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Subsoil acidity harms yields

June 2017

FERTASA was approached by Grain SA and a private consultant, Mr Pietman Botha, about a suspicion that subsoil acidity may restrict the development of plant roots in water-table soils in the Free State. This suspicion arose when a producer’s experience in this regard was discussed at an editorial meeting of SA Graan/Grain. It is common knowledge that acidic soils considerably reduce the production of maize in particular.

Confirmation of possible problem
Enquiries to FERTASA members’ agricultural experts confirmed that a significant percentage of subsoils – not only the water-table soils, but also other high-potential soils – have pH (KCl) values of less than 4,5. The general impression is that it occurs quite widely. Agricultural experts among FERTASA members are ready to assist their clients to identify and quantify such cases. There were speculations about the reason why soils have acidified considerably over the past two years.

Further investigation necessary
The above is very general and farmers will have to establish and assess their individual situations in collaboration with experts in the fertiliser industry and elsewhere. If it is seen as a focus area, plans can be made.

Experience has taught that there will definitely be spots where the pH is even lower than 4,5 pH (KCl). At these levels of acidity aluminium becomes soluble and can stop root growth through this layer completely.

If soil samples are taken in the normal manner, the extremely acidified layer may be overlooked, as it is sometimes only a few centimetres thick and is ‘diluted’ if a thicker layer of soil is included in the sample.

It is wise to dig profile holes and study the root zone thoroughly. Mechanically compacted layers are sometimes confused with chemically restrictive layers. Aluminium poisoning of maize roots is very characteristic. The roots stop very suddenly at a relatively shallow depth and do not turn sideways. The total absence of hair roots is a further sign. With mechanical compaction the main root turns sideways and still has hair roots.

In many cases subterranean acidification can occur at a deeper level than that normally ploughed. In most cases it takes place at the same depth as that at which N fertiliser was placed beforehand, for example.

Possible causes of acidification
The reason why subsoils acidify is usually that topsoils were not limed properly. This occurrence is described in the chapter regarding liming in FERTASA’s Fertiliser Manual.

The practice of managing unbuffered grounds at certain acidity levels, together with injudicious nitrogen fertilising, can undoubtedly lead to this situation.

The compromising of nitrogen absorption during the previous dry years definitely contributed to the acidification of the soils. It is common knowledge that when ammonium nitrogen oxidises to nitrate nitrogen, hydrogen ions (H+) are released. The soil will acidify if the plant does not absorb the nitrate ion (NO3-) and release a hydroxyl ion (OH-) for every nitrate ion that neutralises H+. This can occur when NO3- leaches with heavy rain or during drought, when plants cannot absorb plant nutrients. Heavy rains after drought, as was the case this season, will definitely lead to soil acidification.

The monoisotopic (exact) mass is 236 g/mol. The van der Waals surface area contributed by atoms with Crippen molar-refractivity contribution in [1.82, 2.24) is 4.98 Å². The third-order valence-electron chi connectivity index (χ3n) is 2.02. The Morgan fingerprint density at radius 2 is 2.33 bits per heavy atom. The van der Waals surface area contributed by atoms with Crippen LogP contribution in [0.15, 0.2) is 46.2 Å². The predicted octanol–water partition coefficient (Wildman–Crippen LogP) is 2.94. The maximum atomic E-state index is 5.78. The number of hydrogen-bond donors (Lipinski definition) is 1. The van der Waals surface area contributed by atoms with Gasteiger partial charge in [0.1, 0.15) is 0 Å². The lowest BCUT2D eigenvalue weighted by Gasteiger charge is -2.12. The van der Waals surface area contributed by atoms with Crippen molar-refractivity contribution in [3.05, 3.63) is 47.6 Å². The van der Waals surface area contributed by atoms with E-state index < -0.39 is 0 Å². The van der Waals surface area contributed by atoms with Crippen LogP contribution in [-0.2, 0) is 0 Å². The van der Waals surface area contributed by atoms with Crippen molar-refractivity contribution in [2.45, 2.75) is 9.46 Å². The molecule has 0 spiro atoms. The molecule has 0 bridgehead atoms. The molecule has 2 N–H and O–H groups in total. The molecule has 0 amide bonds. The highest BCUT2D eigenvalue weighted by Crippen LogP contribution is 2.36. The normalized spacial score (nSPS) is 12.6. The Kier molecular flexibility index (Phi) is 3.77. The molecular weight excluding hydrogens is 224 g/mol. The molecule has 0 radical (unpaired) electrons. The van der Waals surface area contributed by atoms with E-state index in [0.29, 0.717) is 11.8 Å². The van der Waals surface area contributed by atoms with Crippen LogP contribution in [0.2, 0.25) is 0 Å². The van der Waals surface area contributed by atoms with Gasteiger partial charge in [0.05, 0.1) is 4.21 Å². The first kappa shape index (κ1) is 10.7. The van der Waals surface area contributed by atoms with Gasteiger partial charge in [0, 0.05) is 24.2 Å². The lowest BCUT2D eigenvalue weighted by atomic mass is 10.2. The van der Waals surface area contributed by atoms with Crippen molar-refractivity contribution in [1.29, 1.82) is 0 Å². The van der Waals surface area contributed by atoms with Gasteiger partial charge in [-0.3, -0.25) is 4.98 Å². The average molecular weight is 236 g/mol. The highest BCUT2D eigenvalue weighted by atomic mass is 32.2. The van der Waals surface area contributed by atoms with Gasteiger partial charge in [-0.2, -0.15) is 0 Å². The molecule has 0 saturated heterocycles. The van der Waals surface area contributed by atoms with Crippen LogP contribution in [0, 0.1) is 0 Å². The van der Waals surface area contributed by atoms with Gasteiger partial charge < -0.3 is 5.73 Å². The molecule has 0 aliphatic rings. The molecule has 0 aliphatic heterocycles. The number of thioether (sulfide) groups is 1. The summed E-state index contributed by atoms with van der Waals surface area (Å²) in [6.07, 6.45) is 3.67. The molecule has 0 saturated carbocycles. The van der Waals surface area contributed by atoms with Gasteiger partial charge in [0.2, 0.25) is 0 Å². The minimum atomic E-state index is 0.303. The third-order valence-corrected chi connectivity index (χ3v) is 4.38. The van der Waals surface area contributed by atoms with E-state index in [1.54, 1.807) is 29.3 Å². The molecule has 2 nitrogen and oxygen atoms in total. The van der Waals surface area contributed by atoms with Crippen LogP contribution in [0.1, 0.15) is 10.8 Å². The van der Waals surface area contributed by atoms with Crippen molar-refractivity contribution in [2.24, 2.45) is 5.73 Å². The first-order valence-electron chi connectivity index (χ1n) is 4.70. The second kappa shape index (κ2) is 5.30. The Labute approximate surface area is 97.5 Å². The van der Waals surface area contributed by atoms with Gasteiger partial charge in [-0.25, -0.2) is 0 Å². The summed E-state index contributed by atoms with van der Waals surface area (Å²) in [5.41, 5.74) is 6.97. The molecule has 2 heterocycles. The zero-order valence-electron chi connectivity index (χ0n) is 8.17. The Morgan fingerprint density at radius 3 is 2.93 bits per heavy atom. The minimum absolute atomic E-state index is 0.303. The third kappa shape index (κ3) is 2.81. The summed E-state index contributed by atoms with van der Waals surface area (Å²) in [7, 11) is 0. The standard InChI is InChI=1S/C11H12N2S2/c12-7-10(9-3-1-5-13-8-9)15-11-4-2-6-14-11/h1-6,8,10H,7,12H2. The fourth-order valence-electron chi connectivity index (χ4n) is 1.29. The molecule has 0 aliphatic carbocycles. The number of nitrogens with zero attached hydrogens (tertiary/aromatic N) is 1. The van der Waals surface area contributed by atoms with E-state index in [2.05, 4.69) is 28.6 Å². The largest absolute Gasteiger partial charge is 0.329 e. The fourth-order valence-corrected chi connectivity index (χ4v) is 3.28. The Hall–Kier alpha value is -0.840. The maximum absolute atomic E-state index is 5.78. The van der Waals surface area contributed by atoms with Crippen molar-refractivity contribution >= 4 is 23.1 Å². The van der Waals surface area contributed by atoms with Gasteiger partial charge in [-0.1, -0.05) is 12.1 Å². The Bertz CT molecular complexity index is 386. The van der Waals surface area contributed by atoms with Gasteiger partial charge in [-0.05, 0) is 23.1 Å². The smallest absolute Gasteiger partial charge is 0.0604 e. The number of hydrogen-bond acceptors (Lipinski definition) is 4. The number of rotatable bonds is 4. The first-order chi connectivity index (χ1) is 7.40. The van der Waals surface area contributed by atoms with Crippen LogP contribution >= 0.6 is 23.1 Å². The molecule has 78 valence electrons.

Subsoil acidification can certainly occur if very fine lime was applied only in the fertiliser band at reduced levels without managing the overall acidity levels of the soil.

Producers should evaluate practices like prior fertilisation and determine the impact of this on soil acidification.

Possible resolution of the problem
Guidelines for dealing with this problem are given in FERTASA’s Fertiliser Manual.

FERTASA members’ agricultural experts, with their wide knowledge and experience, are also geared to give advice on dealing with the problem.

A few aspects to take into account include determining the exact extent and position of the acidification.

Some people feel that gypsum applications can neutralise subsoil acidity in the sandy soils of the Free State. This can be a risky practice, as gypsum can only have a self-liming effect in subsoils with sufficient sesquioxides. In sandy soil the magnesium can leach even if the gypsum is applied with dolomitic lime. Potassium is also easily stripped from the topsoil with gypsum applications. The amount of gypsum added to the lime reduces the amount of lime being applied and this needs to be taken into account.

Unfortunately it may be necessary in many instances to lime deeper than usual if the soil is acidified below the cultivation depth. One would have to look at suitable implements and operations to apply the lime effectively. No till could also hold its own challenges if the subsoils are acidified.

The effect of topsoil liming can also move downward in the profile, but this takes several years and crop losses could be suffered in the meantime. However, re-acidification can be avoided with slight over-liming of the topsoil.

It may be necessary to discuss all the variables at a workshop or conference where farmers and advisers are present. FERTASA members have declared themselves willing to add their inputs in this regard.

Soil acidification is a natural process that needs to be managed correctly. If liming is approached scientifically, it can be profitable in the long term.

It is very important that ordinary fertilisation of crops is not neglected. Lime can never be applied instead of fertiliser.

Liming and fertilisation supplement each other.

Article submitted by Pietman Botha, SA Grain contributor and Pieter Hauman, Fertasa. For more information, send an email to pietmanbotha@gmail.com or pieter@fertasa.co.za.

Publication: June 2017

Section: Pula/Imvula